24. 5 out of 5

    Cynthia

    Who knew that Mr. Pooh wrote murder mysteries? Not me. It was surprisingly good.

  25. 5 out of 5

    Shalini Nemo

    Predictable, but fun.

  26. 5 out of 5

    Amy

    I've heard this is supposed to be a spoof but I didn't see it. However as a period mystery it was completely charming. It didn't take itself seriously and that made it completely delightful to read. I've heard this is supposed to be a spoof but I didn't see it. However as a period mystery it was completely charming. It didn't take itself seriously and that made it completely delightful to read.

  27. 5 out of 5

    Hitessh Panchal

    Who would imagine, that one who wrote Winnie Pooh books, could write such a splendid mystery. Frankly , you get the idea of the killer far early , but it is the plot that keeps you scratching your head. Not to be missed by mystery readers. I want to so much add some details of the plot in the review, but it would just kill the joy of reading a very good mystery. Read this as a part of reading for Rules for Perfect Murders by Peter Swanson So, that's it. Just read it to enjoy it. Who would imagine, that one who wrote Winnie Pooh books, could write such a splendid mystery. Frankly , you get the idea of the killer far early , but it is the plot that keeps you scratching your head. Not to be missed by mystery readers. I want to so much add some details of the plot in the review, but it would just kill the joy of reading a very good mystery. Read this as a part of reading for Rules for Perfect Murders by Peter Swanson So, that's it. Just read it to enjoy it.

  28. 5 out of 5

    dianne

    "It knew now where it was going, and it said to itself, 'There is no hurry. We shall get there some day.'" The House at Pooh Corner What a delightful place to find myself - more writings of A.A.Milne. His brilliant insights from the Hundred-Acre-Wood sustained me through some tough times and finding his Grown Up writing feels a bit like landing in a huge feather bed, a soft place to fall in a dysphoric world. The humor, the humanity, the gentle poking at the remaining pomposity of All-Hail-Britanni "It knew now where it was going, and it said to itself, 'There is no hurry. We shall get there some day.'" The House at Pooh Corner What a delightful place to find myself - more writings of A.A.Milne. His brilliant insights from the Hundred-Acre-Wood sustained me through some tough times and finding his Grown Up writing feels a bit like landing in a huge feather bed, a soft place to fall in a dysphoric world. The humor, the humanity, the gentle poking at the remaining pomposity of All-Hail-Britannia! are all there to be found in this nearly flawless, bite sized mystery. The peripatetic, independent, jack-of-all-trades amateur Sherlock (Antony) and his puppy-dog like buddy (guest at the manor house, site of the murder) Watson (Bill) complete a lovely pas de deux; the latter only realizing at the end, for instance, that every time Antony asks for a light he pockets the box of matches. But the obvious Milne, writing of the type that can be seen later in the characters in the Wood, is what i love best. Here are two bits. From the Introduction: ”It is, to me a distressing thought that in nine-tenths of the detective stories of the world murderers are continually effecting egresses when they might just as easily go out.” Later (in the thick of it) Antony and Bill are sitting alone in a park. Antony is talking: “‘...He’s bound to be suspicious of everybody in the house, and more particularly of us, because we’re presumably more intelligent than the others.’ He stopped for a moment to light his pipe, and Bill took the opportunity of looking more intelligent than Mrs. Stevens.” 1922, the year this book was written (before Winnie-the-Pooh) George V is King. The War To End All Wars has ended and no one can imagine that the adorable Edward (VIII, to be) would ever do such a thing!! For a moment, just, times were...quiet. Women have the vote in the USA and my mother is born. What could go wrong? Recommended for when a 1922 evening is needed.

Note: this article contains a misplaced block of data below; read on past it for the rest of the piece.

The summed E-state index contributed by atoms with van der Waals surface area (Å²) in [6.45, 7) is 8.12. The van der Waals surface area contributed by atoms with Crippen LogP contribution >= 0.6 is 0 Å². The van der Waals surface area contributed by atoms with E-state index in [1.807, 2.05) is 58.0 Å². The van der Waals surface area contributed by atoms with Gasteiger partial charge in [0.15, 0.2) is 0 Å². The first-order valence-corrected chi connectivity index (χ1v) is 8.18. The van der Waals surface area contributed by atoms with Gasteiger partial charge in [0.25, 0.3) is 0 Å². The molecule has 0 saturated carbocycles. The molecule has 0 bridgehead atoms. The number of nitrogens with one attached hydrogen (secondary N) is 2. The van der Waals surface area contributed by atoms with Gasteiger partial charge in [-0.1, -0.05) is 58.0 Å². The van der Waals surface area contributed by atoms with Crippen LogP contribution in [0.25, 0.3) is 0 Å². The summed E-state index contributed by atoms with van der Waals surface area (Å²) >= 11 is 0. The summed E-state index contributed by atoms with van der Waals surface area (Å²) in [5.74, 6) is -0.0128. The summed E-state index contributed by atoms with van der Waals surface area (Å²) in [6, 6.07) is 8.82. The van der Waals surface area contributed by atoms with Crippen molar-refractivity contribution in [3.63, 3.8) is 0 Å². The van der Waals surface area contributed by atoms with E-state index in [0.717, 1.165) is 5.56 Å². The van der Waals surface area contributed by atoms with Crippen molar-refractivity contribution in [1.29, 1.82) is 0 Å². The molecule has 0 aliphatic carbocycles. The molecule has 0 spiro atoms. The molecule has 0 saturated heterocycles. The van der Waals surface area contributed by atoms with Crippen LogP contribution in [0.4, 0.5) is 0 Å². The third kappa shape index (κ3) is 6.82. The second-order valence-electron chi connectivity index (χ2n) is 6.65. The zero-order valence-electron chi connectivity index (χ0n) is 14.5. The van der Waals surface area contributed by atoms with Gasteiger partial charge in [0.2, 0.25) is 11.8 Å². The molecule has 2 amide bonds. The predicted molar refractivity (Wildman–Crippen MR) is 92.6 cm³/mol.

29. 5 out of 5

    Leslie